The United States Maritime Commission, which oversaw the wartime merchant shipbuilding program, proposed to meet this requirement by building a version of the British River-class frigate, a Royal Navy ship type based on a mercantile design in British shipyards experienced in building commercial ships. Two River-class ships under construction in Montreal, Canada, as HMS Adur and HMCS Annan, were transferred to the US Navy in 1942, prior to completion, as prototypes for the Tacoma class and became the Asheville-class Asheville and Natchez, respectively; the naval architecture firm of Gibbs & Cox, designed the Tacoma class by modifying the River class to American requirements. The Tacoma-class units were designed and armed to serve as anti-submarine warfare ships, they were distinguished from the River class by their pole foremast and lighter main guns, 3-inch /50 caliber gun instead of the British 4-inch /40 caliber gun, they had an American rather than British powerplant and were designed to take advantage of American construction techniques employing prefabrication.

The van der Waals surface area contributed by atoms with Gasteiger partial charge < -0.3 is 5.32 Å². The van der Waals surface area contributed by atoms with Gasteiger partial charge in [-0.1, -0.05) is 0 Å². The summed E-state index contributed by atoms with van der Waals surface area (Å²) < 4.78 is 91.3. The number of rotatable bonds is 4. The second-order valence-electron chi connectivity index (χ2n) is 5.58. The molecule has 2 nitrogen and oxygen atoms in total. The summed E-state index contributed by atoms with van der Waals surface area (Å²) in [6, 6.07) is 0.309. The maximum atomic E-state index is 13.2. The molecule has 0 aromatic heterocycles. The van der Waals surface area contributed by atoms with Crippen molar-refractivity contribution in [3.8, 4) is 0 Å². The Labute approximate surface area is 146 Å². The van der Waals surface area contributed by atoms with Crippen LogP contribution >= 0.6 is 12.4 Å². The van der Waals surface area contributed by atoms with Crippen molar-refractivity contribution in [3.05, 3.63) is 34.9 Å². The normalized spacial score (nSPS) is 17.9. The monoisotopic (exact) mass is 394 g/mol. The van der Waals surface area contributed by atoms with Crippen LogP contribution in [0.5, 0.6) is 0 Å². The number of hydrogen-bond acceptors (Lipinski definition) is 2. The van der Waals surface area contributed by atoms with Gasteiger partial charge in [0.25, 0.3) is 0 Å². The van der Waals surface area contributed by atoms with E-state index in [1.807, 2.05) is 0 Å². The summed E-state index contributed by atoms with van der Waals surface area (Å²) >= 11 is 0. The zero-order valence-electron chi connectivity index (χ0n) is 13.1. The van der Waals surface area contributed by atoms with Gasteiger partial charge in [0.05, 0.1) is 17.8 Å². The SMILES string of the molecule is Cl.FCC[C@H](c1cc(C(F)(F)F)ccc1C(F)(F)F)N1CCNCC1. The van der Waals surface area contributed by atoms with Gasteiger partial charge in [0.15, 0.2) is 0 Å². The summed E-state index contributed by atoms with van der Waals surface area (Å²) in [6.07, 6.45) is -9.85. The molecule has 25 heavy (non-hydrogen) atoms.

Unlike most other types of warship, the Tacomas, like the Rivers, were built to mercantile standards. With the proven effectiveness of the River class on escort duty, MARCOM hoped that the mercantile design of the Tacomas would allow the commercial shipyards to build them more cheaply and efficiently and that the US Navy, some members of which doubted that the commercial shipyard could build a sturdy enough warship, would accept them because of the proven service record of the River-class ships which inspired their design; the resulting ships had a greater range than the superficially similar destroyer escorts, but the US Navy viewed them as decidedly inferior in all other respects. The Tacoma class had a much larger turning circle than a destroyer escort, lacked sufficient ventilation for warm-weather operations – a reflection of their original British design and its emphasis on operations in the North Atlantic Ocean – and were criticized as far too hot below decks, because of the mercantile style of their hulls, had far less resistance to underwater explosions than ships built to naval standards like the destroyer escorts.